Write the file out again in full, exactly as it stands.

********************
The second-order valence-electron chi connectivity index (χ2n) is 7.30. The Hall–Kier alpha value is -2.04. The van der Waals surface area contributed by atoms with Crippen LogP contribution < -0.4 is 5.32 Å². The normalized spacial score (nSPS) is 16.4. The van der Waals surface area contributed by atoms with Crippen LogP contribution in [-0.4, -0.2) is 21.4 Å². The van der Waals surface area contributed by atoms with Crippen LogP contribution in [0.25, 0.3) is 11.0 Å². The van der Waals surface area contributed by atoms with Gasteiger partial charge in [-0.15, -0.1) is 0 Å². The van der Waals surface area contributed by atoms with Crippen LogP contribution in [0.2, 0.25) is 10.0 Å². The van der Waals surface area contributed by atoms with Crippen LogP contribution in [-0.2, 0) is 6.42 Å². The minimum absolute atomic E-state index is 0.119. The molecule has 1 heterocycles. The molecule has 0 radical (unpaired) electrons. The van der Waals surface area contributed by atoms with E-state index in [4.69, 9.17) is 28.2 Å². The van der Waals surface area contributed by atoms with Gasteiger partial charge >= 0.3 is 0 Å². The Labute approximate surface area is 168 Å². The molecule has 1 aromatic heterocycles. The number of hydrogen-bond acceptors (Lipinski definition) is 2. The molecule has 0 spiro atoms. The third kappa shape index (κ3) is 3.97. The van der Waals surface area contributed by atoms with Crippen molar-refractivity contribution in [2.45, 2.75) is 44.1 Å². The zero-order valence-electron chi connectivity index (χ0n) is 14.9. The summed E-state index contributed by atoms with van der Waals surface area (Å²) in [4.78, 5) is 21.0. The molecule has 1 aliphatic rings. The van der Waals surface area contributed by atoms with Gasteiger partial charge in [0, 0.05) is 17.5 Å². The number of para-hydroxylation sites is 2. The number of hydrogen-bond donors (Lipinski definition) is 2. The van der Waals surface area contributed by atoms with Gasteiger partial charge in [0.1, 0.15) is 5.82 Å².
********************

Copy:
The second-order valence-electron chi connectivity index (χ2n) is 7.30. The Hall–Kier alpha value is -2.04. The van der Waals surface area contributed by atoms with Crippen LogP contribution < -0.4 is 5.32 Å². The normalized spacial score (nSPS) is 16.4. The van der Waals surface area contributed by atoms with Crippen LogP contribution in [-0.4, -0.2) is 21.4 Å². The van der Waals surface area contributed by atoms with Crippen LogP contribution in [0.25, 0.3) is 11.0 Å². The van der Waals surface area contributed by atoms with Gasteiger partial charge in [-0.15, -0.1) is 0 Å². The van der Waals surface area contributed by atoms with Crippen LogP contribution in [0.2, 0.25) is 10.0 Å². The van der Waals surface area contributed by atoms with Crippen LogP contribution in [-0.2, 0) is 6.42 Å². The minimum absolute atomic E-state index is 0.119. The molecule has 1 heterocycles. The molecule has 0 radical (unpaired) electrons. The van der Waals surface area contributed by atoms with E-state index in [4.69, 9.17) is 28.2 Å². The van der Waals surface area contributed by atoms with Gasteiger partial charge >= 0.3 is 0 Å². The Labute approximate surface area is 168 Å². The molecule has 1 aromatic heterocycles. The number of hydrogen-bond acceptors (Lipinski definition) is 2. The molecule has 0 spiro atoms. The third kappa shape index (κ3) is 3.97. The van der Waals surface area contributed by atoms with Crippen molar-refractivity contribution in [2.45, 2.75) is 44.1 Å². The zero-order valence-electron chi connectivity index (χ0n) is 14.9. The summed E-state index contributed by atoms with van der Waals surface area (Å²) in [4.78, 5) is 21.0. The molecule has 1 aliphatic rings. The van der Waals surface area contributed by atoms with Gasteiger partial charge in [0, 0.05) is 17.5 Å². The number of para-hydroxylation sites is 2. The number of hydrogen-bond donors (Lipinski definition) is 2. The van der Waals surface area contributed by atoms with Gasteiger partial charge in [0.1, 0.15) is 5.82 Å².